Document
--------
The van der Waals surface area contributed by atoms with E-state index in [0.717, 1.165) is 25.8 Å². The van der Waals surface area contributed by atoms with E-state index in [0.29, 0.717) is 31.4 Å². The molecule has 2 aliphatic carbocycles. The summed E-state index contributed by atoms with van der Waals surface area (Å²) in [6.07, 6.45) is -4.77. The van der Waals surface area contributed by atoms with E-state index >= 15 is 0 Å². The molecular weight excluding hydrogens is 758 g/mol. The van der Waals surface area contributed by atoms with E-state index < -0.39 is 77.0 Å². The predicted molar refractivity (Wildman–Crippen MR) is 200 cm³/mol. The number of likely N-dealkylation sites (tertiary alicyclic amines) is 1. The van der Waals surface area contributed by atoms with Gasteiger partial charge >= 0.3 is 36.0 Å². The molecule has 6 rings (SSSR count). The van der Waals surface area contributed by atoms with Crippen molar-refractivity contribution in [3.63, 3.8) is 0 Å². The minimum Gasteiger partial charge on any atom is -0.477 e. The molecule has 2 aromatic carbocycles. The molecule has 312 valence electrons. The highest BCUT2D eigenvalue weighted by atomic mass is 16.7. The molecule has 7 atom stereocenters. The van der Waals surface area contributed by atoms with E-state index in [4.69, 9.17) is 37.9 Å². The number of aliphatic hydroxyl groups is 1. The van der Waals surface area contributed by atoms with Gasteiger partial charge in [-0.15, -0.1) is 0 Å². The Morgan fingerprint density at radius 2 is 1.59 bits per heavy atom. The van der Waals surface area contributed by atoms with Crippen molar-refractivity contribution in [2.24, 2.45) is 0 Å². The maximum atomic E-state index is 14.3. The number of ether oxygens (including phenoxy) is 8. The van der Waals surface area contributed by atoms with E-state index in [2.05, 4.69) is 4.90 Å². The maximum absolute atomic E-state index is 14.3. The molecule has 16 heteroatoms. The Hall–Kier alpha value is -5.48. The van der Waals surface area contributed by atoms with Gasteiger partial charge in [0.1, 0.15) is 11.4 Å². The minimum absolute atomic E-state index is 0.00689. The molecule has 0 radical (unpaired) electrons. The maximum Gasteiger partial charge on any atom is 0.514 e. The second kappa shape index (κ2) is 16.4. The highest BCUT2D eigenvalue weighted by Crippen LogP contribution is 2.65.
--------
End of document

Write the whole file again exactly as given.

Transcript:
The van der Waals surface area contributed by atoms with E-state index in [0.717, 1.165) is 25.8 Å². The van der Waals surface area contributed by atoms with E-state index in [0.29, 0.717) is 31.4 Å². The molecule has 2 aliphatic carbocycles. The summed E-state index contributed by atoms with van der Waals surface area (Å²) in [6.07, 6.45) is -4.77. The van der Waals surface area contributed by atoms with E-state index >= 15 is 0 Å². The molecular weight excluding hydrogens is 758 g/mol. The van der Waals surface area contributed by atoms with E-state index < -0.39 is 77.0 Å². The predicted molar refractivity (Wildman–Crippen MR) is 200 cm³/mol. The number of likely N-dealkylation sites (tertiary alicyclic amines) is 1. The van der Waals surface area contributed by atoms with Gasteiger partial charge >= 0.3 is 36.0 Å². The molecule has 6 rings (SSSR count). The van der Waals surface area contributed by atoms with Crippen molar-refractivity contribution in [3.63, 3.8) is 0 Å². The minimum Gasteiger partial charge on any atom is -0.477 e. The molecule has 2 aromatic carbocycles. The molecule has 312 valence electrons. The highest BCUT2D eigenvalue weighted by atomic mass is 16.7. The molecule has 7 atom stereocenters. The van der Waals surface area contributed by atoms with E-state index in [4.69, 9.17) is 37.9 Å². The number of aliphatic hydroxyl groups is 1. The van der Waals surface area contributed by atoms with Gasteiger partial charge in [-0.15, -0.1) is 0 Å². The Morgan fingerprint density at radius 2 is 1.59 bits per heavy atom. The van der Waals surface area contributed by atoms with Crippen molar-refractivity contribution in [2.24, 2.45) is 0 Å². The maximum atomic E-state index is 14.3. The number of ether oxygens (including phenoxy) is 8. The van der Waals surface area contributed by atoms with E-state index in [2.05, 4.69) is 4.90 Å². The maximum absolute atomic E-state index is 14.3. The molecule has 16 heteroatoms. The Hall–Kier alpha value is -5.48. The van der Waals surface area contributed by atoms with Gasteiger partial charge in [0.1, 0.15) is 11.4 Å². The minimum absolute atomic E-state index is 0.00689. The molecule has 0 radical (unpaired) electrons. The maximum Gasteiger partial charge on any atom is 0.514 e. The second kappa shape index (κ2) is 16.4. The highest BCUT2D eigenvalue weighted by Crippen LogP contribution is 2.65.